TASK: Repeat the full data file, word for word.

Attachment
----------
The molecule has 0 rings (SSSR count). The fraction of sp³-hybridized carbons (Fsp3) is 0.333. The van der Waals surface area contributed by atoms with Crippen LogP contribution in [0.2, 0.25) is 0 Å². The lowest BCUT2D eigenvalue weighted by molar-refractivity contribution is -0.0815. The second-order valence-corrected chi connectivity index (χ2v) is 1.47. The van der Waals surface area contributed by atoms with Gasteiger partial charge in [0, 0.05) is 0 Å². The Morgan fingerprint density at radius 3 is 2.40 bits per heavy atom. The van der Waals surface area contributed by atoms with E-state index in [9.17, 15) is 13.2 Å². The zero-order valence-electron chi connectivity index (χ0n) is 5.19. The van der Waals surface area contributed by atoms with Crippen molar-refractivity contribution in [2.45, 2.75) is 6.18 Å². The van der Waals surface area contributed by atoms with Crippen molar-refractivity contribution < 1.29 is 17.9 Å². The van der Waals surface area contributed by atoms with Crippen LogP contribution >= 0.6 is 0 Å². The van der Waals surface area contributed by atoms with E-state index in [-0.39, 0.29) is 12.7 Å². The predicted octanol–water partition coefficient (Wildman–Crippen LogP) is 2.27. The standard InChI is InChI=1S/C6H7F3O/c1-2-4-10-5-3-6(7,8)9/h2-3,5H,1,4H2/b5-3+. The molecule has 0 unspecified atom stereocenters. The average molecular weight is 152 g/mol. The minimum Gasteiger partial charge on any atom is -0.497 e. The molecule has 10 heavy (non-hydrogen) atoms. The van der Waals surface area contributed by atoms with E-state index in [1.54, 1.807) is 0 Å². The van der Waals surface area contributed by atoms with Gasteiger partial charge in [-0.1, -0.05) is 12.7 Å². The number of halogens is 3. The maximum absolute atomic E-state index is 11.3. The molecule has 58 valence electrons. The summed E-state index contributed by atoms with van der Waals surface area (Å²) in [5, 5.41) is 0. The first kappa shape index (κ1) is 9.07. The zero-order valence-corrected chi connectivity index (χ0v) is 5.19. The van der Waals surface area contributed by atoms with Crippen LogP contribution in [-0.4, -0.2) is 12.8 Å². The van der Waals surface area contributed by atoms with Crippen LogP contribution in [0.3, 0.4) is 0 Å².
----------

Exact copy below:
The molecule has 0 rings (SSSR count). The fraction of sp³-hybridized carbons (Fsp3) is 0.333. The van der Waals surface area contributed by atoms with Crippen LogP contribution in [0.2, 0.25) is 0 Å². The lowest BCUT2D eigenvalue weighted by molar-refractivity contribution is -0.0815. The second-order valence-corrected chi connectivity index (χ2v) is 1.47. The van der Waals surface area contributed by atoms with Gasteiger partial charge in [0, 0.05) is 0 Å². The Morgan fingerprint density at radius 3 is 2.40 bits per heavy atom. The van der Waals surface area contributed by atoms with E-state index in [9.17, 15) is 13.2 Å². The zero-order valence-electron chi connectivity index (χ0n) is 5.19. The van der Waals surface area contributed by atoms with Crippen molar-refractivity contribution in [2.45, 2.75) is 6.18 Å². The van der Waals surface area contributed by atoms with Crippen molar-refractivity contribution < 1.29 is 17.9 Å². The van der Waals surface area contributed by atoms with Crippen LogP contribution >= 0.6 is 0 Å². The van der Waals surface area contributed by atoms with E-state index in [-0.39, 0.29) is 12.7 Å². The predicted octanol–water partition coefficient (Wildman–Crippen LogP) is 2.27. The standard InChI is InChI=1S/C6H7F3O/c1-2-4-10-5-3-6(7,8)9/h2-3,5H,1,4H2/b5-3+. The molecule has 0 unspecified atom stereocenters. The average molecular weight is 152 g/mol. The minimum Gasteiger partial charge on any atom is -0.497 e. The molecule has 10 heavy (non-hydrogen) atoms. The van der Waals surface area contributed by atoms with E-state index in [1.54, 1.807) is 0 Å². The van der Waals surface area contributed by atoms with Gasteiger partial charge in [-0.1, -0.05) is 12.7 Å². The number of halogens is 3. The maximum absolute atomic E-state index is 11.3. The molecule has 58 valence electrons. The summed E-state index contributed by atoms with van der Waals surface area (Å²) in [5, 5.41) is 0. The first kappa shape index (κ1) is 9.07. The zero-order valence-corrected chi connectivity index (χ0v) is 5.19. The van der Waals surface area contributed by atoms with Crippen LogP contribution in [-0.4, -0.2) is 12.8 Å². The van der Waals surface area contributed by atoms with Crippen LogP contribution in [0.3, 0.4) is 0 Å².